September 4, 2018

Rio's National Museum, Home to 20 Million Artifacts, Goes Up in Flames

RIO DE JANEIRO, BRAZIL—Rio de Janeiro’s iconic National Museum of Brazil—which turned two hundred years old this June—went up in flames tonight, turning over twenty million historical objects into ash. The museum, which can be likened to Brazil’s version of the Museum of Natural History in New York and the country’s oldest scientific institution, had fallen on hard times recently due to the city’s shaky economy. No injuries have been reported so far, and authorities do not yet know the reason for the conflagration, which is still being extinguished by firefighters, according to the Estado de Sao Paulo.

The blaze is the latest setback for a city already struggling with economic decline and widespread political corruption after hosting the 2016 Olympics. It’s likely that the institution, which has seen a recent plunge in attendance amid the city’s overall touristic decline, had no mechanisms in place for quelling the fire. Employees had allegedly expressed worry about funding cuts and the neglected state of the bulding.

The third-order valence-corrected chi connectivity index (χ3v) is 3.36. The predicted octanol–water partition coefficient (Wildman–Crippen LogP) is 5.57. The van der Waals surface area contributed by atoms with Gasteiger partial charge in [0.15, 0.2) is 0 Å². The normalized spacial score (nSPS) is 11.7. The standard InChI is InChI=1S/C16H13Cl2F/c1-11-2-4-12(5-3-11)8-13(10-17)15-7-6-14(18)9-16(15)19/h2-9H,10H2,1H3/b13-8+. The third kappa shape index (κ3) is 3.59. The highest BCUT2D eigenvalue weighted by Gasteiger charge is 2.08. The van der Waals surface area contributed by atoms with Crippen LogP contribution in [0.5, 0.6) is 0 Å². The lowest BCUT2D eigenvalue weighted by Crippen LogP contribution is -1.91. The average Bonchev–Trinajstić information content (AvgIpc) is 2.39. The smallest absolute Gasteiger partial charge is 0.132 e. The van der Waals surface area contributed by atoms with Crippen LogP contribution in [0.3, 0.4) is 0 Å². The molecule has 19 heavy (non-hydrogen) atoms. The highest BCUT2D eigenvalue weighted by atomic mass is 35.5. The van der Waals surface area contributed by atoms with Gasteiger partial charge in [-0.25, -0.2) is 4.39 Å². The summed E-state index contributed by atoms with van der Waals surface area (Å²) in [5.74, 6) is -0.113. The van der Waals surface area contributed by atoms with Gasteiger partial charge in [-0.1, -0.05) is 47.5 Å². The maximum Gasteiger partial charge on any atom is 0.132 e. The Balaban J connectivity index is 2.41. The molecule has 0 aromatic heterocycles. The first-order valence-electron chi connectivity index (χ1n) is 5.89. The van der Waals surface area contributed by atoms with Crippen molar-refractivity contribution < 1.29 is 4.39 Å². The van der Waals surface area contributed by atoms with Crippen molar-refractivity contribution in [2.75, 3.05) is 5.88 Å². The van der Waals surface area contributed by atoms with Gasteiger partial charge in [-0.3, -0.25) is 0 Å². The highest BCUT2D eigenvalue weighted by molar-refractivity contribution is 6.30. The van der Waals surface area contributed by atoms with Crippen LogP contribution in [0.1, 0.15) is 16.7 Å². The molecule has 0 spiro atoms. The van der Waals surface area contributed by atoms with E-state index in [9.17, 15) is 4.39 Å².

The museum’s expansive collection included what are largely considered the most important anthropological and ethnographical records concerning Brazil, some of the first fossils found in the country, ancient Egyptian mummies, one of Brazil’s largest scientific libraries, Greco-Roman art, and the most extensive numismatic collection in Latin America. Luiza, one of the oldest human skeletons discovered in Latin America, also resided in the museum.

President Michel Temer said that it was a ”sad day for all Brazilians,“ and added, ”The value of our history cannot be measured by the damage to the building.”

This story will be updated as more information becomes available.

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